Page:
Why do home loans abroad have lower interest rates than in South Africa?

By Isabelle Coetzee

You just found out that your friends who live abroad took out a home loan with an incredibly low interest rate, allowing them to settle the balance reasonably soon.

However, if you take out a home loan in South Africa, you can expect a hefty interest rate by comparison. We find out why there’s such a big difference between countries.

Tip: Find out what kind of interest rate you can expect for a home loan by clicking here.

The impact of inflation on home loans

According to Reagan Mitchell, managing director at WealthyMe, federal or reserve banks generally adopt a monetary policy which targets the rate of inflation.

“Emerging and developing countries tend to have a higher rate of inflation than advanced economies. Higher inflation could be the result of fast-growing economies, resulting in excess demand for goods and services. This causes exchange rate volatility,” says Mitchell.

He points out that emerging and developing countries’ currencies often depreciate against the currencies of advanced economies, which translates into higher prices for imported goods.

“As of October 2020, the inflation in the United Kingdom is 0.7% versus 3.1% in South Africa. By virtue of this, the interest rates on home loans will be higher in South Africa than the UK,” says Mitchell.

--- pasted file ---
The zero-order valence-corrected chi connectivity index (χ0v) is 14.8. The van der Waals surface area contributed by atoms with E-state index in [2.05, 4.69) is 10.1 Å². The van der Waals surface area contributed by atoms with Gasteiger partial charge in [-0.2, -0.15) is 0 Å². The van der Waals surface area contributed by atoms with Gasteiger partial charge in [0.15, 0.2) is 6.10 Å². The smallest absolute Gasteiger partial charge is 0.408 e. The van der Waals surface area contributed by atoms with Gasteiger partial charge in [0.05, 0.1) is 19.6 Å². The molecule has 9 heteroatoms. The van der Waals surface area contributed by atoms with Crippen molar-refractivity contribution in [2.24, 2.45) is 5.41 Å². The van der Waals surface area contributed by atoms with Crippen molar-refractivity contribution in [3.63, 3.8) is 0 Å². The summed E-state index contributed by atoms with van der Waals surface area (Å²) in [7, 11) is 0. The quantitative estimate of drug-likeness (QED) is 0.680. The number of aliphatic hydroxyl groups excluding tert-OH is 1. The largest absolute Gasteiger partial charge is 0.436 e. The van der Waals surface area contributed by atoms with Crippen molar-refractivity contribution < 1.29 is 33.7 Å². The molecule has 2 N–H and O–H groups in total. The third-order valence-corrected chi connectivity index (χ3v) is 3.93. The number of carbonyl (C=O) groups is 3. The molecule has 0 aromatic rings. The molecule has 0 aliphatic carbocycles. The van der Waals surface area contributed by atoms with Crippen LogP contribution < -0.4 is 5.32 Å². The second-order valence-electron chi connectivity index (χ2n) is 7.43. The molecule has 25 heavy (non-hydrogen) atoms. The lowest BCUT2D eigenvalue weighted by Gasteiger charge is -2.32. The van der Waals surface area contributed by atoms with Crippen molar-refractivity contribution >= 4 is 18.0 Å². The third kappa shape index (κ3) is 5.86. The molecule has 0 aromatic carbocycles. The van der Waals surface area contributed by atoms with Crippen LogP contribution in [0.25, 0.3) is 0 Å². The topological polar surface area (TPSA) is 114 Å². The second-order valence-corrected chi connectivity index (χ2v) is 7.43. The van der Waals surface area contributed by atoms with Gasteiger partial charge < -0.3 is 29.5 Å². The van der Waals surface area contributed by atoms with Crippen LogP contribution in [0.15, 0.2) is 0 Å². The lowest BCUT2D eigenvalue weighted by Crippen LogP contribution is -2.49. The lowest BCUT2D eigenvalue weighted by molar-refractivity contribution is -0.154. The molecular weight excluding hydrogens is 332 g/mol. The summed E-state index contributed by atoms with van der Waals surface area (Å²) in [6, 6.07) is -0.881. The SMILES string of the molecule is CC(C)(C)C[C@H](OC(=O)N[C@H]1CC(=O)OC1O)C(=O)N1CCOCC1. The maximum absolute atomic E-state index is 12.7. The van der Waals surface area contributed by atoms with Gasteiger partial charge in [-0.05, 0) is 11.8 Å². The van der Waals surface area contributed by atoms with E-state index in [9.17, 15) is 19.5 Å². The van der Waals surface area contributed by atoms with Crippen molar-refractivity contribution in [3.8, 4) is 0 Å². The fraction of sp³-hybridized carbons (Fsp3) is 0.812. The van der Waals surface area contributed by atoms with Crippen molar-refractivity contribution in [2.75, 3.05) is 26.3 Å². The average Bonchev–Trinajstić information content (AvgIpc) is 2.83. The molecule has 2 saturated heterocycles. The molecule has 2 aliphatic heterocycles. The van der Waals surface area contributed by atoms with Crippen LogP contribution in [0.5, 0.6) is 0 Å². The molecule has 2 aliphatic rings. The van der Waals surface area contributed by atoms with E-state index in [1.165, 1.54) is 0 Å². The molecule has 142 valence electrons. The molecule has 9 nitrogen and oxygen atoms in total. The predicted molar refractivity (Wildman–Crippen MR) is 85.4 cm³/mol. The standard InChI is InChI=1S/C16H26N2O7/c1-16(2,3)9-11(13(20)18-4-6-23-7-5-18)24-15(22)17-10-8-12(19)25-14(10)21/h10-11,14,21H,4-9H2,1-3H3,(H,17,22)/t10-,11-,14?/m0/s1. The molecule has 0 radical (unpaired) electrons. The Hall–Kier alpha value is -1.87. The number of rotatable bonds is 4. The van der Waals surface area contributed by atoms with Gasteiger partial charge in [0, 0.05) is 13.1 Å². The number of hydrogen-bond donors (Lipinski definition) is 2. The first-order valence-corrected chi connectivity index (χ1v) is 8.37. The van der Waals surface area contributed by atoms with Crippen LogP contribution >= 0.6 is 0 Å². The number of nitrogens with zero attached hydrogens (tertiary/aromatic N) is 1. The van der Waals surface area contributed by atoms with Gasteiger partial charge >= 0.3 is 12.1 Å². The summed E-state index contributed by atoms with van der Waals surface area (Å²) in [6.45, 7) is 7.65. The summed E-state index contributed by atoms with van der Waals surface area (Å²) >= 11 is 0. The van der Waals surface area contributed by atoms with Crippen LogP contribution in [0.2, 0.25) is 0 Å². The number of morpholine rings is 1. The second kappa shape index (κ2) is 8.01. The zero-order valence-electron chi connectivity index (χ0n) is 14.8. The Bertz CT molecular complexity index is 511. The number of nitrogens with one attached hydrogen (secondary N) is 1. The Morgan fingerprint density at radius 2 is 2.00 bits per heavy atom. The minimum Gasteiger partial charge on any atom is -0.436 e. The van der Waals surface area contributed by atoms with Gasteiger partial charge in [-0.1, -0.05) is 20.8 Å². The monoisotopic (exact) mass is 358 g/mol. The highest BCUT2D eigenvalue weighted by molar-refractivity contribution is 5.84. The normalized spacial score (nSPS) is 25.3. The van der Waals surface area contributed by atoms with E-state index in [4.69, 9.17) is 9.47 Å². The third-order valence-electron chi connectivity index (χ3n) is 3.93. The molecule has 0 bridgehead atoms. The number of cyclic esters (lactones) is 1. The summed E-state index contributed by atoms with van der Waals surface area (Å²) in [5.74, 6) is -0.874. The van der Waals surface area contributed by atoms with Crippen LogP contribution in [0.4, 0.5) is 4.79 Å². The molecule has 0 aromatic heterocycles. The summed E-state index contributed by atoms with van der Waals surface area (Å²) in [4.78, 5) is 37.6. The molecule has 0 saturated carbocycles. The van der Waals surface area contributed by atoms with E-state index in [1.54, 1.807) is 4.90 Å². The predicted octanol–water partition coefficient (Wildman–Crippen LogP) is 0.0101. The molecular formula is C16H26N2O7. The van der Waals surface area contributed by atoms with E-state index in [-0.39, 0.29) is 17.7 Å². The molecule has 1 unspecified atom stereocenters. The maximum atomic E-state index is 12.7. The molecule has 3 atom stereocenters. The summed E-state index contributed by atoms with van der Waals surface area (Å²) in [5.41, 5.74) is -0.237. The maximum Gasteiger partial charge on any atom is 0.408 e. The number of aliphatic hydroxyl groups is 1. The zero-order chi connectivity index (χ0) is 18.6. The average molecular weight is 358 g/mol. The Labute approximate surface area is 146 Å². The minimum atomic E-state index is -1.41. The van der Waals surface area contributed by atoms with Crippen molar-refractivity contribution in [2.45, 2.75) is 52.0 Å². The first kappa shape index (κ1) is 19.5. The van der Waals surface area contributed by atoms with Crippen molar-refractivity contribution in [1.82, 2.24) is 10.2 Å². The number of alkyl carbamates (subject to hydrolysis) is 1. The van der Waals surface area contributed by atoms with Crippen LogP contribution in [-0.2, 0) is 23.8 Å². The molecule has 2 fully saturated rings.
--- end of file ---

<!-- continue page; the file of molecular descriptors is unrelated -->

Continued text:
He explains that commercial banks across the globe borrow money at a set rate from their respective federal or reserve banks. To this, they add a margin when lending to a consumer.

“The Bank of England’s base rate is 0.10% versus 3.5% for the South African Reserve Bank. This means you can get a home loan in England priced at under 3% versus north of 7% in South Africa,” says Mitchell.

READ MORE: Is a home loan a great savings tool?

Costs to consider when taking out a home loan

Mitchell advises that when planning the purchase of a new home, you need to consider all associated upfront costs, as well as recurring monthly costs.

“You may need to pay a deposit on the property as well as property transfer costs. First-time buyers often don’t have this money available and end up borrowing. This, in turn, increases the recurring instalments,” says Mitchell.

He points out that in South Africa, the number one financial goal for consumers is to buy a home, therefore planning financially for this is crucial.

“It’s prudent to plan in advance for big purchases to avoid unnecessary loans to front the initial costs. Set a goal, research the area you want to live in, do your calculations, and then put together a savings plan. Don’t focus only on monthly home loan repayment. There’s more to consider,” says Mitchell.

These additional costs include:

  • Water and electricity fees
  • Rates and taxes
  • Maintenance costs
  • Property insurance
  • Home loan credit life insurance

“Only once these costs are calculated, together with the financing cost, will you have a realistic view of what your monthly costs for owning a home will be,” says Mitchell.

Get an estimate today of how much a home loan will cost you.

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